Fig. 1
figure1

Representative light and electron microscopy images of the first and second biopsies. a Mesangial proliferation with segmental sclerosis (arrowheads; periodic acid-Schiff staining; original magnification, 400×). b Double-contour formation (arrows; periodic acid methenamine silver staining; original magnification, 400×) (c) Subendothelial (asterisks) and paramesangial (arrowheads) deposits (electron micrograph; original magnification, 4000×). (a–c) Images from the first biopsy at age 5. d Irregularities of the GBM (asterisks) with mesangial interposition (asterisks; electron micrograph; original magnification, 8000×). d Image from the second biopsy at age 6. GBM: glomerular basement membrane

The second biopsy at age 6 (See Additional files 5, 6 and 7), following intravenous methylprednisolone pulse and cyclophosphamide, showed remarkable attenuation of IgA, C3, and C1q depositions in mesangiocapillary areas relative to the first biopsy. Irregular GBM thickening was more apparent with a double-contour pattern due to mesangial interposition (Fig. 1d). Along with a stepwise increase in cyclosporine A dosage, proteinuria gradually declined (3 g/g creatinine), thereby achieving partial remission. The third biopsy at age 8 (See Additional files 8 and 9) revealed coarse granular deposits of IgM (2+) and C3(1+) at the capillary periphery, suggesting macromolecule entrapment in sclerosing glomeruli, and we observed significantly fewer foam cells around the tubular interstitium. Throughout the clinical course, IC depositions had ameliorated in response to immunosuppressive therapy. However, as the child aged, glomerular capillary remodeling and podocyte injuries had progressed, thereby causing the development of more remarkable FSGS features onto the initial proliferative glomerulopathy.

Because of the steroid-resistant nephrotic syndrome, genetic testing was recommended. Targeted sequencing for 88 known renal disease genes (Additional files 10) detected a splice-donor site mutation in WT1 intron 9 (NM_024426.6: c.1447 + 4C > T). Segregation analysis of family members confirmed a de novo mutation (Fig. 2). Subsequent G-band analysis revealed a 46,XY karyotype. Bilateral streak gonads were observed by magnetic resonance imaging, confirming FS diagnosis. The patient underwent gonadectomy at age 10, was diagnosed with gonadoblastoma, and is currently treated with cyclosporine A and an angiotensin II-receptor blocker. The proteinuria is now in the nephrotic range, but renal function remains normal.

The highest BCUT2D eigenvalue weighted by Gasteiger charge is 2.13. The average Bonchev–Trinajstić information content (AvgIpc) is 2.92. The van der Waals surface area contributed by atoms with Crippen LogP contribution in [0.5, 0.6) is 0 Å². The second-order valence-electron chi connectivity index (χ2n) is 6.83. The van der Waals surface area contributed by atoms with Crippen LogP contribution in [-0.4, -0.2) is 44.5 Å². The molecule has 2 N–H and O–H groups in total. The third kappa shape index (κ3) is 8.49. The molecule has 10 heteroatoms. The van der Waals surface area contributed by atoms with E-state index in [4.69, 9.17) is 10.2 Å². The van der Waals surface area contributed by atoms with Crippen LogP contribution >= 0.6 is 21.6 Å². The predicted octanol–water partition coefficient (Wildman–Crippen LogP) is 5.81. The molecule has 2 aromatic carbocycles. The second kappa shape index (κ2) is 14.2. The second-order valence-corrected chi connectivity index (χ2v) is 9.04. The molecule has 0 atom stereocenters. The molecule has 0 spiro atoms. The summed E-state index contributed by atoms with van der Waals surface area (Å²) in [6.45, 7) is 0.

Fig. 2
figure2

Pedigree and sequencing analyses. Sanger sequencing of the WT1 exon 9 and intron 9 boundary in the affected individual and family members. The affected child (II-1, proband shown by arrow) harbored a single nucleotide substitution in the canonic donor KTS splice site of WT1 intron 9 (IVS9; c.1447 + 4C > T; RefSeq NM_024426.6:WT1 isoform D; ClinVar:000003500, dbSNP:rs587776577), which was absent in family members, indicating a de novo mutation. This variant has been reported elsewhere under alternate variant designations (e.g., 1432 + 4C > T or IVS9 + 4C > T). WT1: Wilms tumor suppressor gene

Discussion and conclusions

Herein, we presented a case of a child with FS with steroid-resistant nephrotic syndrome, whose renal histology initially showed a predominant proliferative glomerulonephritis that later progressed into FSGS. The first renal histology at age 5 was consistent with mesangial proliferative glomerulonephritis with MPGN pattern diagnosis based on mesangial proliferation, double-contour GBM, and “full-house” granular IC deposits along the glomerular capillary loops, as well as the paramesangial region. The pathologic findings were indistinguishable from those commonly seen in lupus nephritis, although our patient lacked serological abnormalities. The second and third biopsies, following immunosuppressive therapy, at ages 6 and 8, respectively, revealed that FSGS features (i.e., focal segmental capillary obsolescence and tubule interstitial foam cell infiltration) were superimposed on the IC glomerulonephritis and had become more apparent. Despite a partial response, persistent steroid-resistant nephrotic proteinuria incentivized us to conduct genetic testing, thereby allowing the diagnosis of FS caused by a typical splice-donor mutation in intron 9 of WT1.